Do men and women cope with grief differently?

We recently did a user survey, to find out more about all of you, and what you think of this site. Thanks very much to all who took part. One interesting result was that three quarters of our users are female. This got me wondering, is there a reason for this imbalance?

We do know that men can often find it harder to open up and talk about their emotions. For example, some research done by Sue Ryder showed that 1 in 4 bereaved men do not talk about grief, compared to 1 in 7 women.

However, I can think of quite a few very active male users of this site who are doing a great job sharing their experiences and supporting each other, so it is by no means always the case. And, with high profile men such as Prince Harry and Rio Ferdinand recently speaking publicly about grief, perhaps there are signs that attitudes might be starting to change?

What do you think? Do men and women cope with grief differently, or seek out different forms of support?

It seems like an easy question on the surface but there are so many facets to consider. Not only are there differences between men and women but there are also differences between members of the same gender that have an impact on how they deal with grief and/or seek help. It would be interesting to see the ratio of male to female members attending in-person support groups. Maybe a factor to the imbalance is also that women live longer than their male partner’s - not always of course but generally speaking. The great thing about online forums is that when we speak with someone we speak to someone as a fellow bereaved and not as a widow or widower.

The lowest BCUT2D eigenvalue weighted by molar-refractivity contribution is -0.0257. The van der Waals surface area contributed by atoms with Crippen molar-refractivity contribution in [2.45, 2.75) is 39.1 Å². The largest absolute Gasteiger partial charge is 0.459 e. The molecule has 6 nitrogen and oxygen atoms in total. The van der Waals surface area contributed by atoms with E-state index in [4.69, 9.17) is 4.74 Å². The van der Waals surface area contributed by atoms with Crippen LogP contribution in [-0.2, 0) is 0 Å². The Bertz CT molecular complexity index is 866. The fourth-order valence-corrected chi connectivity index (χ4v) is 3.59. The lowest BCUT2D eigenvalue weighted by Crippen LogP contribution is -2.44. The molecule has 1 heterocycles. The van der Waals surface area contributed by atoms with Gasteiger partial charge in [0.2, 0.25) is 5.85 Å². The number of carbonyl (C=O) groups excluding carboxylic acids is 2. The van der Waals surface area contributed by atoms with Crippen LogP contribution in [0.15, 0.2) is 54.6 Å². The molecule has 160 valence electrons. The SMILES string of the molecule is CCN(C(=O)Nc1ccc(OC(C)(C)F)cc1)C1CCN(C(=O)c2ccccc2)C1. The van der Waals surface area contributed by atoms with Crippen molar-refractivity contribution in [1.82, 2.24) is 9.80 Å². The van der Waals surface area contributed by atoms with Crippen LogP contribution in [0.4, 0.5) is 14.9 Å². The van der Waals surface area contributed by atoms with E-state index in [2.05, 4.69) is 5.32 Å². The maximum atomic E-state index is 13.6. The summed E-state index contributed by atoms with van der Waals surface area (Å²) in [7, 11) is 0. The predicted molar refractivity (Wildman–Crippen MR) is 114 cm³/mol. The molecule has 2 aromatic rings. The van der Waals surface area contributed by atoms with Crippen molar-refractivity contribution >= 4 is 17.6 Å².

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I think grief is a very personal experience that said it’s obvious that men do struggle with sharing there emotions but I do believe attitudes are changing in my group men come and go after a few sessions I think they felt they should have been able to master their emotions and not spend endless time discussing their feelings as on some level they don’t really think it will help I could be wrong but that’s the impression I got. I also think woman find discussing their feelings very healing and it helps them to make sense of their loss. Maybe it is purely down to vunerability men feel that their role in society do not permit them to expose themselves in such a vunerable way we as woman are equally stereotyped by being expected to be emotional creatures. Personally I think pain is pain and loss is the greatest pain we will ever experience and sharing how I feel allows me to release those feelings it also gives me comfort and makes me feel connected at a time when I feel very lost and adrift. xx


Hello Priscilla, I did wonder if the imbalance could be explained by men and women experiencing grief differently, but judging by the posts on this site that is not the case. Whether we have lost a parent, partner, sibling or child, and whether we are male or female, we all seem to express the same range of emotions so I think we all feel grief in much the same way.

At the last bereavement group I attended there were twice as many women as men, and while you’d expect more women than men not only because women live longer than men as Tina points out, but also because husbands are usually older than their wives, I don’t think this fully accounts for the imbalance on this site or in bereavement groups.